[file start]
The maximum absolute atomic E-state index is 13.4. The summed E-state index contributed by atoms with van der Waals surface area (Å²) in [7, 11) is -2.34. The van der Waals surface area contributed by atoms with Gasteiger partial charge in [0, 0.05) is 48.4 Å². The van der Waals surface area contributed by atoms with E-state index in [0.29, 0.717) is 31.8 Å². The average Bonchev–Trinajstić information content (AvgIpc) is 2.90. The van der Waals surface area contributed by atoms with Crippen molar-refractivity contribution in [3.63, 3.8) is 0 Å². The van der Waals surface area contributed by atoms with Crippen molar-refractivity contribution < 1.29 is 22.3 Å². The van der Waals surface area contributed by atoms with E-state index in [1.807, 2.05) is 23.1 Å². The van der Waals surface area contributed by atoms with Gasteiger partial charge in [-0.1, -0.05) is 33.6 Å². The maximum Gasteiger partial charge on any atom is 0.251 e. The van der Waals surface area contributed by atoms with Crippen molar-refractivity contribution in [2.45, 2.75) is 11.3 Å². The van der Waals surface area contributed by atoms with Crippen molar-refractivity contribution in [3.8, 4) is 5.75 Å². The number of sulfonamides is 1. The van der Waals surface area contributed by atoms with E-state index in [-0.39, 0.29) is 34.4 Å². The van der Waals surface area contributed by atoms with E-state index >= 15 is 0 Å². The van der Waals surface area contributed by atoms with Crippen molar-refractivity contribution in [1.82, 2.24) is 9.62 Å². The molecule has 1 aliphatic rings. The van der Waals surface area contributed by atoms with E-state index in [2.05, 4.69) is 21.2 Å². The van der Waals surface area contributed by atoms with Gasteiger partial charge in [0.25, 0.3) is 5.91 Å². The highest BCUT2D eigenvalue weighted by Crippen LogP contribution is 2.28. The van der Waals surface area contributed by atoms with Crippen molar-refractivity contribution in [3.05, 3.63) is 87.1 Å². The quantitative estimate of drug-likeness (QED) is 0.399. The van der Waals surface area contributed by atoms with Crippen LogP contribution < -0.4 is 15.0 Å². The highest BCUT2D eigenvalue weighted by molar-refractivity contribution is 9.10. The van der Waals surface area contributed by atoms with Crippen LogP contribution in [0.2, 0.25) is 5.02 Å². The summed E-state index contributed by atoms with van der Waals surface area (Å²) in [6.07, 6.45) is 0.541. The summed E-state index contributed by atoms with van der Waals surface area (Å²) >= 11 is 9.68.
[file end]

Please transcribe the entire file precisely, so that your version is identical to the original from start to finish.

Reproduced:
The maximum absolute atomic E-state index is 13.4. The summed E-state index contributed by atoms with van der Waals surface area (Å²) in [7, 11) is -2.34. The van der Waals surface area contributed by atoms with Gasteiger partial charge in [0, 0.05) is 48.4 Å². The van der Waals surface area contributed by atoms with E-state index in [0.29, 0.717) is 31.8 Å². The average Bonchev–Trinajstić information content (AvgIpc) is 2.90. The van der Waals surface area contributed by atoms with Crippen molar-refractivity contribution in [3.63, 3.8) is 0 Å². The van der Waals surface area contributed by atoms with Crippen molar-refractivity contribution < 1.29 is 22.3 Å². The van der Waals surface area contributed by atoms with E-state index in [1.807, 2.05) is 23.1 Å². The van der Waals surface area contributed by atoms with Gasteiger partial charge in [-0.1, -0.05) is 33.6 Å². The maximum Gasteiger partial charge on any atom is 0.251 e. The van der Waals surface area contributed by atoms with Crippen molar-refractivity contribution in [2.45, 2.75) is 11.3 Å². The van der Waals surface area contributed by atoms with Crippen molar-refractivity contribution in [3.8, 4) is 5.75 Å². The number of sulfonamides is 1. The van der Waals surface area contributed by atoms with E-state index in [-0.39, 0.29) is 34.4 Å². The van der Waals surface area contributed by atoms with E-state index >= 15 is 0 Å². The van der Waals surface area contributed by atoms with Crippen molar-refractivity contribution in [1.82, 2.24) is 9.62 Å². The molecule has 1 aliphatic rings. The van der Waals surface area contributed by atoms with E-state index in [2.05, 4.69) is 21.2 Å². The van der Waals surface area contributed by atoms with Gasteiger partial charge in [0.25, 0.3) is 5.91 Å². The highest BCUT2D eigenvalue weighted by Crippen LogP contribution is 2.28. The van der Waals surface area contributed by atoms with Crippen molar-refractivity contribution in [3.05, 3.63) is 87.1 Å². The quantitative estimate of drug-likeness (QED) is 0.399. The van der Waals surface area contributed by atoms with Crippen LogP contribution < -0.4 is 15.0 Å². The highest BCUT2D eigenvalue weighted by molar-refractivity contribution is 9.10. The van der Waals surface area contributed by atoms with Crippen LogP contribution in [0.2, 0.25) is 5.02 Å². The summed E-state index contributed by atoms with van der Waals surface area (Å²) in [6.07, 6.45) is 0.541. The summed E-state index contributed by atoms with van der Waals surface area (Å²) >= 11 is 9.68.